One of the most important parts of creating any website is positioning elements on the page. This affects how users will see the page, in particular with regards to where to look, will be seen first, and what elements are the most important.
Positioning itself is about controlling the position of an element along the
z axes, and all the tools that exist in CSS for positioning are designed to do just that. If you look at each topic from this perspective, then it'll be much easier to apply your knowledge.
In this course, we'll take a look at some basic positioning features that have been well known for many years, such as the
z-index properties. A few more fundamental rules for dealing with positioning appeared with the advent of CSS3. These concepts were Flex and Grid, which will be discussed in separate courses since there's a lot to get through.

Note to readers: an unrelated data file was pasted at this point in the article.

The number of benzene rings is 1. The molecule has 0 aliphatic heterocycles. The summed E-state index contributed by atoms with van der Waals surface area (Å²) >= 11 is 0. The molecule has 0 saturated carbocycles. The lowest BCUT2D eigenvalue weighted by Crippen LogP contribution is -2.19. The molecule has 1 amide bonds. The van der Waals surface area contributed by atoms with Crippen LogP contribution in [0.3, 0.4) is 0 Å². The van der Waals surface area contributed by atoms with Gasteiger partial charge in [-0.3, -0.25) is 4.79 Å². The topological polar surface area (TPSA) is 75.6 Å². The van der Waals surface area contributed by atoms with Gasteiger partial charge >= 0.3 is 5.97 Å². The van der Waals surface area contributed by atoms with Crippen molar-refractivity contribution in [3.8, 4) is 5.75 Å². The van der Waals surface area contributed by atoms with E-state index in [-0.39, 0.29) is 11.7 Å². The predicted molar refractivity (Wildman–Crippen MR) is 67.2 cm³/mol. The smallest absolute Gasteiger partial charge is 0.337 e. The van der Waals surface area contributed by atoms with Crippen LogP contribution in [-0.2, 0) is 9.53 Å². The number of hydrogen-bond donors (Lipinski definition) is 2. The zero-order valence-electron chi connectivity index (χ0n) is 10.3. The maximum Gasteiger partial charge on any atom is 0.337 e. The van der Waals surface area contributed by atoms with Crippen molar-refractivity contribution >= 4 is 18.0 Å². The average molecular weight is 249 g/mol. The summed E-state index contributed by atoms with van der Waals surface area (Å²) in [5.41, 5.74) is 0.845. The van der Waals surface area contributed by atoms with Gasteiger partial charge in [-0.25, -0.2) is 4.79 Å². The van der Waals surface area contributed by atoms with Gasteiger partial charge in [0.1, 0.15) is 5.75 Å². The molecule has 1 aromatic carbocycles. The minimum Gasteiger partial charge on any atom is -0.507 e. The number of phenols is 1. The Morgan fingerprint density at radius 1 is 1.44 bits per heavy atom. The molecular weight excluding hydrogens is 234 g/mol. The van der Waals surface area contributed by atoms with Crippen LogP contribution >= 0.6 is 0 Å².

Many of the lessons in this course will have practice with the web view. Try not to simply do the task, but rather when you're done, have a go and experiment a little with the code and the features you've learned.
You'll encounter "Do it yourself" sections throughout the course. This is an additional tasks for you to practice. They'll also offer code examples for you to study.
Another opportunity to apply the skills you've learned in the course is to use CodePen. You can create your own pen, and experiment with positioning inside it.
Also, in each lesson in the course, there'll be examples loaded from CodePen. They're available for review, and you can make edits in real-time and monitor the result. Don't miss out on this opportunity.
Make sure you practice constantly, as it'll mean that your skills with positioning elements will allow you to effortlessly decide where and how to position elements in a real working task.
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